Symon Hill, author of The No-Nonsense Guide to Religion and Associate Director of the Ekklesia thinktank, will walk from Birmingham to London this summer in repentance for his former homophobic attitudes.
Hill said: ‘I have been deeply moved by the many messages of support and encouragement I have received since announcing my plan. They have made me more determined than ever to demonstrate repentance of the harm I have caused and to challenge the Church’s whole attitude. This is a matter of love and justice, integral to our calling to live by the spirit and teachings of Christ.’
Talks are scheduled along the walking route, including at St Columba’s United Reformed Church in Oxford on Sunday 26 June. Other locations will include Birmingham, Solihull, Coventry and Daventry. Hill will leave Birmingham on or around 16 June, aiming to arrive in London on Friday, 1 July.
He will finish with a talk at Bloomsbury Central Baptist Church at 7 pm on 1 July. People of all religions and of none will be welcome, whatever their views on sexuality. Hill will join in the Pride march the following day.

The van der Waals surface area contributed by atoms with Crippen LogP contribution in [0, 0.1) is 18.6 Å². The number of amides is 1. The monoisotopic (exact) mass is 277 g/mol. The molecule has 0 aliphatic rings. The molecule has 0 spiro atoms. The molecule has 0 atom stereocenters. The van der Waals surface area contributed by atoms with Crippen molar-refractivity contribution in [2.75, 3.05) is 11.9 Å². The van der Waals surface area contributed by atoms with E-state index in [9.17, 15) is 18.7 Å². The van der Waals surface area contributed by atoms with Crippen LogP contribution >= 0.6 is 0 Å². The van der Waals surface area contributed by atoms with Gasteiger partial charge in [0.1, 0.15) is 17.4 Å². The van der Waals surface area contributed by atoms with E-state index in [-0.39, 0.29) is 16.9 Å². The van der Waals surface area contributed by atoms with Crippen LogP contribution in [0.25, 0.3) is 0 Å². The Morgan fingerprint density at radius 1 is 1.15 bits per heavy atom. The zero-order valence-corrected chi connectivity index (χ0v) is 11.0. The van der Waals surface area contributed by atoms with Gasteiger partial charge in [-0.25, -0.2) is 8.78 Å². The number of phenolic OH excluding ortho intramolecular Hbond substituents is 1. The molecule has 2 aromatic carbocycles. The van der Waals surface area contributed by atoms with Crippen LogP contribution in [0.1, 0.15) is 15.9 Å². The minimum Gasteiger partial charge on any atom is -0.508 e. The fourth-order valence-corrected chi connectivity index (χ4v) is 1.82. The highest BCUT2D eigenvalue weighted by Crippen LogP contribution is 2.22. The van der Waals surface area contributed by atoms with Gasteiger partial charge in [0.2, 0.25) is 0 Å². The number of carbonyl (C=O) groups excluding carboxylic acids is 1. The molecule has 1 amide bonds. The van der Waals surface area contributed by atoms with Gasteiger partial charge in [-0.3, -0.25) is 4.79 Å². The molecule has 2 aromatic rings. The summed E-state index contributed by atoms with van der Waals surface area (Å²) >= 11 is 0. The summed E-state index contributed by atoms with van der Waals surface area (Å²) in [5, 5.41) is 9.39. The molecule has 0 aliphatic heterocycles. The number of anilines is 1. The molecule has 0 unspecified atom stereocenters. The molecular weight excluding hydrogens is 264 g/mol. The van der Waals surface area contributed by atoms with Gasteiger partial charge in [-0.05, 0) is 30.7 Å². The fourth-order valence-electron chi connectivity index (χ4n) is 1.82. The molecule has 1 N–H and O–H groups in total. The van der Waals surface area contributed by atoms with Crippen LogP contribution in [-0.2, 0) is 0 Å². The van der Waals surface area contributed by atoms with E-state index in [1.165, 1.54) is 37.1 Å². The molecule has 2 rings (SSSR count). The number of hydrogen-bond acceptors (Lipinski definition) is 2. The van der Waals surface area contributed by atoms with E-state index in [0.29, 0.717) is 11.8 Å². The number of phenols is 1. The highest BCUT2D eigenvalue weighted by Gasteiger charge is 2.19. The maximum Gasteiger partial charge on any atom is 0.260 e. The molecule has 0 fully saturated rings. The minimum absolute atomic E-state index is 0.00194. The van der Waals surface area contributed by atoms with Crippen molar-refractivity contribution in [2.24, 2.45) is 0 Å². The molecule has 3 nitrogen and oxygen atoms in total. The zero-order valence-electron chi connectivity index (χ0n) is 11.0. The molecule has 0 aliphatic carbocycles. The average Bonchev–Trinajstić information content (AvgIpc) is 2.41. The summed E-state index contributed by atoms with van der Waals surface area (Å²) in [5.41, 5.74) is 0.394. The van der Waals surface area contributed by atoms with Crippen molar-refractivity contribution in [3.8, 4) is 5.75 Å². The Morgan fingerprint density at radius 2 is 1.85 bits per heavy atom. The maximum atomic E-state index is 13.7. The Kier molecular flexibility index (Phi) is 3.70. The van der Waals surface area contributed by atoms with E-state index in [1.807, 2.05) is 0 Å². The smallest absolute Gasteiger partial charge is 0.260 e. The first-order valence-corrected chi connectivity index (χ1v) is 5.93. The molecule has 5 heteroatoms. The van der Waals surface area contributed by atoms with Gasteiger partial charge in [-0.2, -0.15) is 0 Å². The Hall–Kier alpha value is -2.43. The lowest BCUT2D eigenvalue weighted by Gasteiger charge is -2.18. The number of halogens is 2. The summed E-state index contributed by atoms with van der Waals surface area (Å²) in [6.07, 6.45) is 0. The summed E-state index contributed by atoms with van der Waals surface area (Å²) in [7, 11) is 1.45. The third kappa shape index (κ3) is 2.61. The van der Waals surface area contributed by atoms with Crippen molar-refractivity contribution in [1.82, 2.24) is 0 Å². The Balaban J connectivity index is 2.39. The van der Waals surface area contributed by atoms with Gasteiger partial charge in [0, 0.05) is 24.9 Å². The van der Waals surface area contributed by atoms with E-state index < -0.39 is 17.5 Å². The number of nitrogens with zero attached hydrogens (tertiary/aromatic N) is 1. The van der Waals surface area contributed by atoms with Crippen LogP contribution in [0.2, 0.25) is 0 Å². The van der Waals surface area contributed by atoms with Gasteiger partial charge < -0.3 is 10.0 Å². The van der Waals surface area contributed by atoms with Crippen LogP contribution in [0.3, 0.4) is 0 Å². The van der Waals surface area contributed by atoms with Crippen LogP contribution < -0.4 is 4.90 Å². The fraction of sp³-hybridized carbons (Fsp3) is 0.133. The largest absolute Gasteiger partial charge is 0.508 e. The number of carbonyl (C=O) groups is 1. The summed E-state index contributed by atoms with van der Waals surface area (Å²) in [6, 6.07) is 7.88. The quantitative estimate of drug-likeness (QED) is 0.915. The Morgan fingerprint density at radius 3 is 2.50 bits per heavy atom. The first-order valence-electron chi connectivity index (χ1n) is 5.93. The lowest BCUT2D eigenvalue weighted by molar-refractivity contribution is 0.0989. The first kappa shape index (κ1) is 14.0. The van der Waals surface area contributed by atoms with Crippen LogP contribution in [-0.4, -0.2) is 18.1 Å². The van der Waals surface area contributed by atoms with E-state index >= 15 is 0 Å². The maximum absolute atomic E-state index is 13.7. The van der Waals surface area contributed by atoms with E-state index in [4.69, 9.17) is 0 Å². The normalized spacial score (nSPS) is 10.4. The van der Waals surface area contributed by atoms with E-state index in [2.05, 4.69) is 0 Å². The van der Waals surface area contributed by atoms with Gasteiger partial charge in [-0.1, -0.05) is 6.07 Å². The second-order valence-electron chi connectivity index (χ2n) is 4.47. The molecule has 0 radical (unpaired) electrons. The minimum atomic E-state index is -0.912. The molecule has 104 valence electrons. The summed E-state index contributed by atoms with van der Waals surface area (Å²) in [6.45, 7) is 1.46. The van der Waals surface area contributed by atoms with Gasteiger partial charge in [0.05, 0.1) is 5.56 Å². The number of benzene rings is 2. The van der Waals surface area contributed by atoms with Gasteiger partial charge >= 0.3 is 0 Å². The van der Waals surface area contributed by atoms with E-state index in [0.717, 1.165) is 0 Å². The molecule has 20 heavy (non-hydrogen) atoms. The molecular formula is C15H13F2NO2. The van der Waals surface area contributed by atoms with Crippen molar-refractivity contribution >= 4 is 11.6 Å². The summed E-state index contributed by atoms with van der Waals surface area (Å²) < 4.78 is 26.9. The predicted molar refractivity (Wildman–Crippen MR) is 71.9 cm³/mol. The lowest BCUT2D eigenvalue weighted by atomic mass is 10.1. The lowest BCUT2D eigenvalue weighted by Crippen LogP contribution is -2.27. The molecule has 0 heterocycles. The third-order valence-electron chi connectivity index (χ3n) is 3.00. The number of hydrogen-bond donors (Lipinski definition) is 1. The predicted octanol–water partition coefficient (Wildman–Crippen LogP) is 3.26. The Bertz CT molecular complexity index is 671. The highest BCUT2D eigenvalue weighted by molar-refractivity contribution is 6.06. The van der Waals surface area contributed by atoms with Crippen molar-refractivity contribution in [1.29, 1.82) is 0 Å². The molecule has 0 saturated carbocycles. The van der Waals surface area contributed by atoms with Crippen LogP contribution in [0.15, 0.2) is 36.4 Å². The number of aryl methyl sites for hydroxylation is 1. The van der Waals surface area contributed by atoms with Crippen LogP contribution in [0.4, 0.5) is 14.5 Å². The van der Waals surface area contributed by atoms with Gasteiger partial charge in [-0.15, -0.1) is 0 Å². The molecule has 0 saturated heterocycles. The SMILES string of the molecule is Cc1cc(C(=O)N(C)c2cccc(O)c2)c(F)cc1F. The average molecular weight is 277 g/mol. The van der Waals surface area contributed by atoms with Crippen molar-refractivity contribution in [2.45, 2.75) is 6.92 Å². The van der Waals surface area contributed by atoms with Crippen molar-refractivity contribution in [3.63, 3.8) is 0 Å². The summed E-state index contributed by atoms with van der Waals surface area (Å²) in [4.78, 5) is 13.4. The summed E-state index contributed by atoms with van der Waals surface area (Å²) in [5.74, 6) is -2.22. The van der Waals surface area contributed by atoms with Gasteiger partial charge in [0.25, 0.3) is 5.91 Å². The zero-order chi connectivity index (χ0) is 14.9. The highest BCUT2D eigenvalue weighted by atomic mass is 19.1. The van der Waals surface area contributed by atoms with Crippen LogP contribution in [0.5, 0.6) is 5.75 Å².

The walk has been welcomed by the human rights campaigner Peter Tatchell and endorsed by the Lesbian and Gay Christian Movement, Ekklesia, Courage UK, Workshop/Anvil Trust and Inclusive Church.
Jeremy Marks, director of Courage UK, an evangelical group supportive of gay, lesbian and bisexual people, said: ‘Symon Hill’s pilgrimage of repentance is one of those projects that truly warms and encourages the heart of any gay person, because it recognises deeply held views yet illustrates the process of repentance in a very real and inspiring way. Let us pray that Symon’s example will inspire many others to reconsider their views and similarly repent of their homophobia.’
Find out more about the pilgrimage of repentance, including the dates and times of talks, at http://www.repenting.wordpress.com
Symon Hill is associate director of Ekklesia and author of The No-Nonsense Guide to Religion (published 2010). He has written for publications including the Guardian, Morning Star, The Friend, Third Way and Baptist Times. He is a signatory to the Common Wealth statement of Christians committed to economic justice and opposed to the government’s cuts.